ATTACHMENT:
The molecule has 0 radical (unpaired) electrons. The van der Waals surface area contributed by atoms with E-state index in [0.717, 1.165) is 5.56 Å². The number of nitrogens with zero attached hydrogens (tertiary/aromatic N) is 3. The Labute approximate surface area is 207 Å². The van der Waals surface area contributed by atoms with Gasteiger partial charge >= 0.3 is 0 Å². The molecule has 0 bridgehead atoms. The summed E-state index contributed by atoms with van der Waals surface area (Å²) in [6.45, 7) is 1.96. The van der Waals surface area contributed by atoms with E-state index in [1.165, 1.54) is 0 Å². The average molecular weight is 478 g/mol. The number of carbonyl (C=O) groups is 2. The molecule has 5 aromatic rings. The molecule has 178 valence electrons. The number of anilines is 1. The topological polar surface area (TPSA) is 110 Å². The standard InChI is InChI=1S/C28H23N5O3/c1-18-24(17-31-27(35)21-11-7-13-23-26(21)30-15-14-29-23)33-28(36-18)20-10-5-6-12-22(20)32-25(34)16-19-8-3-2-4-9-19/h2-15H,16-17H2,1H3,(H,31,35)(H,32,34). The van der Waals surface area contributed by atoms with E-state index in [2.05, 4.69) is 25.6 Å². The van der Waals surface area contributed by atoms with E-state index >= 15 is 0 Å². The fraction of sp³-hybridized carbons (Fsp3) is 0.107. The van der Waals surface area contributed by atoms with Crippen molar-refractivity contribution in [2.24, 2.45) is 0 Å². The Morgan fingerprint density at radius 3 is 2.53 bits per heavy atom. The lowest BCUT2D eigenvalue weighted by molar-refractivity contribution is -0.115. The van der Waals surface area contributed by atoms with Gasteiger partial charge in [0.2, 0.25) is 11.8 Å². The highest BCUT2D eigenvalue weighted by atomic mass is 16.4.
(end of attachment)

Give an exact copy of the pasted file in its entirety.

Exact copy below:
The molecule has 0 radical (unpaired) electrons. The van der Waals surface area contributed by atoms with E-state index in [0.717, 1.165) is 5.56 Å². The number of nitrogens with zero attached hydrogens (tertiary/aromatic N) is 3. The Labute approximate surface area is 207 Å². The van der Waals surface area contributed by atoms with Gasteiger partial charge >= 0.3 is 0 Å². The molecule has 0 bridgehead atoms. The summed E-state index contributed by atoms with van der Waals surface area (Å²) in [6.45, 7) is 1.96. The van der Waals surface area contributed by atoms with E-state index in [1.165, 1.54) is 0 Å². The average molecular weight is 478 g/mol. The number of carbonyl (C=O) groups is 2. The molecule has 5 aromatic rings. The molecule has 178 valence electrons. The number of anilines is 1. The topological polar surface area (TPSA) is 110 Å². The standard InChI is InChI=1S/C28H23N5O3/c1-18-24(17-31-27(35)21-11-7-13-23-26(21)30-15-14-29-23)33-28(36-18)20-10-5-6-12-22(20)32-25(34)16-19-8-3-2-4-9-19/h2-15H,16-17H2,1H3,(H,31,35)(H,32,34). The van der Waals surface area contributed by atoms with E-state index in [2.05, 4.69) is 25.6 Å². The van der Waals surface area contributed by atoms with E-state index >= 15 is 0 Å². The fraction of sp³-hybridized carbons (Fsp3) is 0.107. The van der Waals surface area contributed by atoms with Crippen molar-refractivity contribution in [2.24, 2.45) is 0 Å². The Morgan fingerprint density at radius 3 is 2.53 bits per heavy atom. The lowest BCUT2D eigenvalue weighted by molar-refractivity contribution is -0.115. The van der Waals surface area contributed by atoms with Gasteiger partial charge in [0.2, 0.25) is 11.8 Å². The highest BCUT2D eigenvalue weighted by atomic mass is 16.4.